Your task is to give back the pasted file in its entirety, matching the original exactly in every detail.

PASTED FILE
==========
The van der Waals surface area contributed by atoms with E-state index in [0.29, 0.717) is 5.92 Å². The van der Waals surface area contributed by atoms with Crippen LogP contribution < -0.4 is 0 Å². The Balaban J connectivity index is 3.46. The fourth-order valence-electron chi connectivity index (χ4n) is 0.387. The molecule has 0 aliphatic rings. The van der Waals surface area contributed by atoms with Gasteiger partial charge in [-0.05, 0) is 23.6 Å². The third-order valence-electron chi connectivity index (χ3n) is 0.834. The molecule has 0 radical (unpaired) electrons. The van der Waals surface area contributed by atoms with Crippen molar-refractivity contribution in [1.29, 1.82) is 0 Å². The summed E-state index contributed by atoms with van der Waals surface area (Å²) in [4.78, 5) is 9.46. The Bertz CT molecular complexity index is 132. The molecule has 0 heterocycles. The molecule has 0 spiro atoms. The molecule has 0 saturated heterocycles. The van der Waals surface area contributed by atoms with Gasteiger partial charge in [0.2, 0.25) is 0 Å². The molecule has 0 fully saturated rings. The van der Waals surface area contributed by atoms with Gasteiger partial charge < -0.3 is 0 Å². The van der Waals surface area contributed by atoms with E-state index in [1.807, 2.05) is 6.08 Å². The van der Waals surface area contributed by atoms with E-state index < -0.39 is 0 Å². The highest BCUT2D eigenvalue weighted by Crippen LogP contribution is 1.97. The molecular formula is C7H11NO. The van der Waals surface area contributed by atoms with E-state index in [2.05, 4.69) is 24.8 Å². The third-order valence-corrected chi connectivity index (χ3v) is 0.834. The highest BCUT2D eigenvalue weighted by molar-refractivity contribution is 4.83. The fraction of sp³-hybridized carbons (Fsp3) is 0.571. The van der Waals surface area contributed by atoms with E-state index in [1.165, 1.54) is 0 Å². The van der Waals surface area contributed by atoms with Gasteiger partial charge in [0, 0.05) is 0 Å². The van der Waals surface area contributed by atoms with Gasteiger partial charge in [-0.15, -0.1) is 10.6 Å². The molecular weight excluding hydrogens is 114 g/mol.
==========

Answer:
The van der Waals surface area contributed by atoms with E-state index in [0.29, 0.717) is 5.92 Å². The van der Waals surface area contributed by atoms with Crippen LogP contribution < -0.4 is 0 Å². The Balaban J connectivity index is 3.46. The fourth-order valence-electron chi connectivity index (χ4n) is 0.387. The molecule has 0 aliphatic rings. The van der Waals surface area contributed by atoms with Gasteiger partial charge in [-0.05, 0) is 23.6 Å². The third-order valence-electron chi connectivity index (χ3n) is 0.834. The molecule has 0 radical (unpaired) electrons. The van der Waals surface area contributed by atoms with Crippen molar-refractivity contribution in [1.29, 1.82) is 0 Å². The summed E-state index contributed by atoms with van der Waals surface area (Å²) in [4.78, 5) is 9.46. The Bertz CT molecular complexity index is 132. The molecule has 0 heterocycles. The molecule has 0 spiro atoms. The molecule has 0 saturated heterocycles. The van der Waals surface area contributed by atoms with Gasteiger partial charge in [0.2, 0.25) is 0 Å². The molecule has 0 fully saturated rings. The van der Waals surface area contributed by atoms with Gasteiger partial charge < -0.3 is 0 Å². The van der Waals surface area contributed by atoms with E-state index in [1.807, 2.05) is 6.08 Å². The van der Waals surface area contributed by atoms with E-state index < -0.39 is 0 Å². The highest BCUT2D eigenvalue weighted by Crippen LogP contribution is 1.97. The molecular formula is C7H11NO. The van der Waals surface area contributed by atoms with E-state index in [2.05, 4.69) is 24.8 Å². The third-order valence-corrected chi connectivity index (χ3v) is 0.834. The highest BCUT2D eigenvalue weighted by molar-refractivity contribution is 4.83. The fraction of sp³-hybridized carbons (Fsp3) is 0.571. The van der Waals surface area contributed by atoms with E-state index in [1.165, 1.54) is 0 Å². The van der Waals surface area contributed by atoms with Gasteiger partial charge in [0, 0.05) is 0 Å². The van der Waals surface area contributed by atoms with Gasteiger partial charge in [-0.15, -0.1) is 10.6 Å². The molecular weight excluding hydrogens is 114 g/mol.